They’re two of the most common health information management (HIM) credentials, yet they continue to confuse students and even some HIM professionals. I’m talking about the RHIA (Registered Health Information Administrator) and RHIT (Registered Health Information Technician).
Both credentials are offered by the American Health Information Management Association (AHIMA), and both denote one’s mastery of the ins and outs of HIM. However, each credential also signals a slightly different specialization that’s important for students to consider as they pave their own unique career paths.
What are the biggest differences between the RHIA and RHIT?
For starters, there are different educational requirements. RHIA applicants must have a bachelor’s or master’s degree from an HIM program accredited by the Commission on Accreditation for Health Informatics and Information Management Education (CAHIIM). RHIT applicants need an associate degree from a CAHIIM-accredited program. Accreditation by CAHIIM assures that a program meets the rigorous academic quality and competency standards established by AHIMA.
Another difference is that the RHIA and RHIT denote a different skillset. Those with an RHIA focus on data governance, HIPAA privacy and security, and data analytics. They are primed for management positions, performing duties such as participating in administrative committees, preparing budgets, managing projects, drafting department- and hospital-wide policies and procedures, and much more.
Those with an RHIT tend to dabble more directly in the data itself. RHITs use computer applications to analyze patient information with the goal of controlling costs and improving care. They also tend to specialize in data input and capture, including medical coding data for reimbursement and research purposes.
Where do RHITs and RHIAs work, what are their job titles, and how much do they earn?
Those with an RHIT or RHIA credential often work in a hospital setting; however, they may also work in physician offices, nursing homes, home health agencies, mental health facilities, public health agencies, or any organization that uses patient data or health information.
Common RHIT job titles include:
- Clinical coder
- Clinical auditor
- Health information technician
- Healthcare data analyst
- Cancer registrar
- Quality improvement specialist
- Clinical data collection and reporting specialist
Common RHIA job titles include:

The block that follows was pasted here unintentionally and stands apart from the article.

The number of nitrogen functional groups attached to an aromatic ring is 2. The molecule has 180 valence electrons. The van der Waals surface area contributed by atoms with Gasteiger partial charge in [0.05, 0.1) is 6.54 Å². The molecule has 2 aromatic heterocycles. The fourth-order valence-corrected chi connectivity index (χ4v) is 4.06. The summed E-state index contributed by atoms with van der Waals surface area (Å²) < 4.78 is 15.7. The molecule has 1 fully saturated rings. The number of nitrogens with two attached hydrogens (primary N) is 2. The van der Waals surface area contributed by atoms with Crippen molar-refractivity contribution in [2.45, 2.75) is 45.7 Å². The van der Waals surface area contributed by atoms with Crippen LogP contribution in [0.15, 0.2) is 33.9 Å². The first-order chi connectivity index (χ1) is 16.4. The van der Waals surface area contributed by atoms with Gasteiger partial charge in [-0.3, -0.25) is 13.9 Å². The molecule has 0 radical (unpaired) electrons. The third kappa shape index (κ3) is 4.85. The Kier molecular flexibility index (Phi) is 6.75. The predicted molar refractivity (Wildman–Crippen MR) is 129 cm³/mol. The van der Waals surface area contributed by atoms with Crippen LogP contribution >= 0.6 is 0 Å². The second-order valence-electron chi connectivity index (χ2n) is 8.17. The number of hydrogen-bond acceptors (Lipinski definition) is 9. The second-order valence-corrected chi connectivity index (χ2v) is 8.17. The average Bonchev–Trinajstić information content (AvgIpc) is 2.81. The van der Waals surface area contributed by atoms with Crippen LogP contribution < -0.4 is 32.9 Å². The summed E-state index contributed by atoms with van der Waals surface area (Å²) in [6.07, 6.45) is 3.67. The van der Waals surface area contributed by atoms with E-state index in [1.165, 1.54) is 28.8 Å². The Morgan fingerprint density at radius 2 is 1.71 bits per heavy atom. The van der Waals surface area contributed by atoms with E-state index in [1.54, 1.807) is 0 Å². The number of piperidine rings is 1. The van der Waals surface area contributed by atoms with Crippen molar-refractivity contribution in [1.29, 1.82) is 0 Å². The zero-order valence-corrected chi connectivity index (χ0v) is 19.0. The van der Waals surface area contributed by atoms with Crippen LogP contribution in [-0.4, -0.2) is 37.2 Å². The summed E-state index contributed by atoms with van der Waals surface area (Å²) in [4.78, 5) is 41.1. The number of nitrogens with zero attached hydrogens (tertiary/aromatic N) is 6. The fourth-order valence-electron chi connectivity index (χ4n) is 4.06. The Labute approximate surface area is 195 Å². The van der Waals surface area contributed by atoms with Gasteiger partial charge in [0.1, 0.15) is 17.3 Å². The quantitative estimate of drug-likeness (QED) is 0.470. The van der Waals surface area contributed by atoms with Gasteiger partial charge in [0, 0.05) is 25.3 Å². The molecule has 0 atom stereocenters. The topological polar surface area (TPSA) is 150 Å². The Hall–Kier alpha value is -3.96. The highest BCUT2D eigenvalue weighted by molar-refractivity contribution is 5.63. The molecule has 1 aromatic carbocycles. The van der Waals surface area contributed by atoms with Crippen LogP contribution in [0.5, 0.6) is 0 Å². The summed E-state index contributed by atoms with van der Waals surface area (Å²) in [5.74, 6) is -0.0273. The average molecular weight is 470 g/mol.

- HIM director or manager
- Coding supervisor or manager
- Privacy or security officer
- Compliance analyst
- Patient information coordinator
- Data quality manager
- Data integrity analyst
- EHR implementation specialist
The 2012 AHIMA salary survey found that RHITs working as medical coders earn an average of $49,446 in 2012. Those working in other HIM technology roles earn an average of $47,487. In comparison, coding professionals with RHIAs made an average of $56,807 in 2012, and other HIM technology staff with RHIAs made $48,018.
UW HIMT Degree GuideGet Guide
Download a four-page overview of the UW Health Information Management and Technology bachelor’s program, including information on courses, careers, and tuition.
RHIT vs. RHIA: Which will make me stand out more to employers?
It depends on the jobs you apply for and which credentials that job requires. But, keep these two things in mind:
- RHIA certification is more difficult to earn. This makes RHIA-certified professionals more desirable to employers.
- According to AHIMA, in 2015, 20 people passed the RHIA exam in Wisconsin; compare that to 75 individuals who passed the RHIT exam. Fewer people passing the RHIA exam each year means less competition. Those who do earn the RHIA are in a very good position when applying for jobs.
Are RHITs a good fit for an HIMT educational track?
Yes. RHITs often gravitate naturally toward a Health Information Management and Technology (HIMT) bachelor’s degree so they can climb the career ladder toward technical health IT-related roles or HIM leadership roles and earn more money. They’re a good fit for these programs because they already possess a strong foundation in health informatics and information management.
Wil Limp, UW HIMT’s program manager, says, “Professionals who already hold the RHIT and are looking to advance their careers are strongly encouraged to go after their bachelor’s degree and RHIA certification, because employers prefer to hire RHIAs for managerial and leadership roles.”
Does admission to the UW HIMT bachelor’s degree program require an RHIT?
No. You don’t need an RHIT to apply for the online University of Wisconsin Bachelor of Science in Health Information Management and Technology. See if you fit the admission requirements here. Or, explore the UW HIMT curriculum to find out what you’d learn in the program.